I doubt this helps, but as this was discussed the other day with Afro I'm just gonna put it out there. With many other languages such as C# and Java you can simply write and read most objects to disk. It's called serialization and in this example would be perfect. In Java it's as simple as:

and hey presto, your whole map (and everything in it) is saved to disk. Reading it back is pretty much the same:
and now it's read your whole map (and everything in it) from disk and converted it to a Map object ready for use.

There are however some exceptions, Objects which are deemed to be 'non-transient' cannot be written to disk. I'm not certain but I'm pretty sure this includes images.

|edit| Yup, it don't include images. But since they are kept on disc anyway I expect that with a little juggling it's still a good solution to a very common problem. |edit|
Sun, 09 Mar 2008, 06:55
Another option would be, of course, to use XML.
I really dislike XML, but sometimes it's kinda handy.
In this case, if all your data was saved as XML, people would be able to come along, easily tweak the data, and come out with a nice new set of systems/levels/what have you.

That way, using a simple xml reader, you can parse through the data, stick it into a nice neat bunch of type values, or whatever, and then bob's your uncle. Nice easily user-editable/tweakable/addable star system.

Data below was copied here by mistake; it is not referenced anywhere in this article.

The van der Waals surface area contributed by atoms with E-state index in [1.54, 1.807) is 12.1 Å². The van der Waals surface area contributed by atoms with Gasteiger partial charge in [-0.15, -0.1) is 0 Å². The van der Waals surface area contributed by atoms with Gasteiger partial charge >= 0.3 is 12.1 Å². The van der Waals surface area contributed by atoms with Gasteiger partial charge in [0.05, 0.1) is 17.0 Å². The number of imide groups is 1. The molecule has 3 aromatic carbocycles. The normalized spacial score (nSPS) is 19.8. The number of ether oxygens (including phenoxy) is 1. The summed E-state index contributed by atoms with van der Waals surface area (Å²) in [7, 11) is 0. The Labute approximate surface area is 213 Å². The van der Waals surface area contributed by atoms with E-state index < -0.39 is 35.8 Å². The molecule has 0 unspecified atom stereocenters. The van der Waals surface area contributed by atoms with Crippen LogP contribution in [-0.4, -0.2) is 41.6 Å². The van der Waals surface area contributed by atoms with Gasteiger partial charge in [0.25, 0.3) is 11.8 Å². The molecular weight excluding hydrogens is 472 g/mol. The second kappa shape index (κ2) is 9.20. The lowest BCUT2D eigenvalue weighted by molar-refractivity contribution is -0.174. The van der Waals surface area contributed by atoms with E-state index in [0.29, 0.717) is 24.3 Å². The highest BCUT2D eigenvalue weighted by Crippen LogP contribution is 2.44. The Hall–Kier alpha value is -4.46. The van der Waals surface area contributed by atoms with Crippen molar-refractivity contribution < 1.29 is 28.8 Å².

''Load, Next List!''
Sun, 09 Mar 2008, 14:50
Orion Pax
Well power mousey like ERF states, I am using one of the blitzes....Blitz3d to be exact. And from the sound of your reply it sounds like your gettin a bit fussy. I havent been on since my first post. Had to work this morning and because of day light savings time last night I had to get to bed early. But any kind of help would be greatful.

Thanks for the help guys. I was considering writing directly to disk but wasnt sure. Thought maybe a sql flavor would be faster. The game is going to be a multi player online game. And I thought maybe direct disk acess would be too slow? But then again I wouldnt have to write to disk (player info) until they logged off or every so often.

Another thing I was considering was format. Maybe you guys could know something that would be faster and more efficient?

Thanks again for any help.
Sun, 09 Mar 2008, 14:58
What do you mean by format?
Sun, 09 Mar 2008, 15:32
Orion Pax
Well should I write to file directly as text? I have always used string when reading writing to file for data but just wondering if bytes or short make a difference in speed and size.


And would Writeline make a considerable larger file than writestring since it adds in LF + CR?

The map will be considerably big talking about 2000-50000 sectors of space with ports and planets and ships and lots of other things so speed is gonna be important during gameplay

Sun, 09 Mar 2008, 16:24
I take it that you would not generate the sectors procedurally since you talk about loading from files, which makes me say this: 2000-50,000 sectors would mean that you would need hundreds of people designing levels, perhaps even thousands of people. Think realistically.